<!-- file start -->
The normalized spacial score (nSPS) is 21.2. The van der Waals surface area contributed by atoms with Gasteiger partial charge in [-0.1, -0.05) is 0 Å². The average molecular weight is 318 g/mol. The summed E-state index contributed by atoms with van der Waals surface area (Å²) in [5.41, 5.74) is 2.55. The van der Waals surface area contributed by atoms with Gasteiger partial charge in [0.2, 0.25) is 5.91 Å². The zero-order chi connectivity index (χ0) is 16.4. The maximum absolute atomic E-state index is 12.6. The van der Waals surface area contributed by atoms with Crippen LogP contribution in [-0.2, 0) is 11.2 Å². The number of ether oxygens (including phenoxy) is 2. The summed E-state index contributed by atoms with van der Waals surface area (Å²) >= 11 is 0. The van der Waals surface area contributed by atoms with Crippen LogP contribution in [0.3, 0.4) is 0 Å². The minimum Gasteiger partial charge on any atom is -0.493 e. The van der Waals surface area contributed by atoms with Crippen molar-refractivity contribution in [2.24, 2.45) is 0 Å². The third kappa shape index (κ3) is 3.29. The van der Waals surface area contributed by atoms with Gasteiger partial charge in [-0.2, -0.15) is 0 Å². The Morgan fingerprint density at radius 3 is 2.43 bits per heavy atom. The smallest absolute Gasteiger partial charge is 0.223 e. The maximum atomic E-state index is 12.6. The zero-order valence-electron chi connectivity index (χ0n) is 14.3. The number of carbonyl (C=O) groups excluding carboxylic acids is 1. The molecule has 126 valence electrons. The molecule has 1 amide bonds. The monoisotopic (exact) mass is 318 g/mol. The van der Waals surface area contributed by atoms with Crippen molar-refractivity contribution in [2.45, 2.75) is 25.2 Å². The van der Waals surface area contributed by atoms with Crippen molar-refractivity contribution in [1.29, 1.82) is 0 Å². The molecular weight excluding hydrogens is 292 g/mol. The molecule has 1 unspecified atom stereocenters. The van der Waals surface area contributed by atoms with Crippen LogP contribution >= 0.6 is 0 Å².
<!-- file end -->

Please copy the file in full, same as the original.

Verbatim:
The normalized spacial score (nSPS) is 21.2. The van der Waals surface area contributed by atoms with Gasteiger partial charge in [-0.1, -0.05) is 0 Å². The average molecular weight is 318 g/mol. The summed E-state index contributed by atoms with van der Waals surface area (Å²) in [5.41, 5.74) is 2.55. The van der Waals surface area contributed by atoms with Gasteiger partial charge in [0.2, 0.25) is 5.91 Å². The zero-order chi connectivity index (χ0) is 16.4. The maximum absolute atomic E-state index is 12.6. The van der Waals surface area contributed by atoms with Crippen LogP contribution in [-0.2, 0) is 11.2 Å². The number of ether oxygens (including phenoxy) is 2. The summed E-state index contributed by atoms with van der Waals surface area (Å²) >= 11 is 0. The van der Waals surface area contributed by atoms with Crippen LogP contribution in [0.3, 0.4) is 0 Å². The minimum Gasteiger partial charge on any atom is -0.493 e. The van der Waals surface area contributed by atoms with Crippen molar-refractivity contribution in [2.24, 2.45) is 0 Å². The third kappa shape index (κ3) is 3.29. The van der Waals surface area contributed by atoms with Gasteiger partial charge in [-0.2, -0.15) is 0 Å². The Morgan fingerprint density at radius 3 is 2.43 bits per heavy atom. The smallest absolute Gasteiger partial charge is 0.223 e. The maximum atomic E-state index is 12.6. The zero-order valence-electron chi connectivity index (χ0n) is 14.3. The number of carbonyl (C=O) groups excluding carboxylic acids is 1. The molecule has 126 valence electrons. The molecule has 1 amide bonds. The monoisotopic (exact) mass is 318 g/mol. The van der Waals surface area contributed by atoms with Crippen molar-refractivity contribution in [2.45, 2.75) is 25.2 Å². The van der Waals surface area contributed by atoms with Crippen molar-refractivity contribution in [1.29, 1.82) is 0 Å². The molecular weight excluding hydrogens is 292 g/mol. The molecule has 1 unspecified atom stereocenters. The van der Waals surface area contributed by atoms with Crippen LogP contribution >= 0.6 is 0 Å².